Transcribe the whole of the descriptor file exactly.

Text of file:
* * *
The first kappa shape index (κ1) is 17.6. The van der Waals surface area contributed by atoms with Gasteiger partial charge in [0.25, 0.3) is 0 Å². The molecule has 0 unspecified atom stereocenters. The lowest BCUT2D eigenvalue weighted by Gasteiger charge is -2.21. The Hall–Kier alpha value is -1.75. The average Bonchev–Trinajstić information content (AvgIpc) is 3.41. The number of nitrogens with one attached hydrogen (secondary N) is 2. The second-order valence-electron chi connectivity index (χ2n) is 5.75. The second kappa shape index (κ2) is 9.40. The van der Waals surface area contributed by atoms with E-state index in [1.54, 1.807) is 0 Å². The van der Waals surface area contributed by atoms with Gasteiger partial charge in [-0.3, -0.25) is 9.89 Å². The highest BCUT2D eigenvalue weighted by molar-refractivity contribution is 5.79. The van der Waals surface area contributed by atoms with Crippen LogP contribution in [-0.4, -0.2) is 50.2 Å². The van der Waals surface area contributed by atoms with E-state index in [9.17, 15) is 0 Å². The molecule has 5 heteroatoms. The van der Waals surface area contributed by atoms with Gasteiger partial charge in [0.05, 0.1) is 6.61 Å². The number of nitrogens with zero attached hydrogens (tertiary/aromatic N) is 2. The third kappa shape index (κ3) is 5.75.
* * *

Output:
The first kappa shape index (κ1) is 17.6. The van der Waals surface area contributed by atoms with Gasteiger partial charge in [0.25, 0.3) is 0 Å². The molecule has 0 unspecified atom stereocenters. The lowest BCUT2D eigenvalue weighted by Gasteiger charge is -2.21. The Hall–Kier alpha value is -1.75. The average Bonchev–Trinajstić information content (AvgIpc) is 3.41. The number of nitrogens with one attached hydrogen (secondary N) is 2. The second-order valence-electron chi connectivity index (χ2n) is 5.75. The second kappa shape index (κ2) is 9.40. The van der Waals surface area contributed by atoms with E-state index in [1.54, 1.807) is 0 Å². The van der Waals surface area contributed by atoms with Gasteiger partial charge in [-0.3, -0.25) is 9.89 Å². The highest BCUT2D eigenvalue weighted by molar-refractivity contribution is 5.79. The van der Waals surface area contributed by atoms with Crippen LogP contribution in [-0.4, -0.2) is 50.2 Å². The van der Waals surface area contributed by atoms with E-state index in [9.17, 15) is 0 Å². The molecule has 5 heteroatoms. The van der Waals surface area contributed by atoms with Gasteiger partial charge in [0.05, 0.1) is 6.61 Å². The number of nitrogens with zero attached hydrogens (tertiary/aromatic N) is 2. The third kappa shape index (κ3) is 5.75.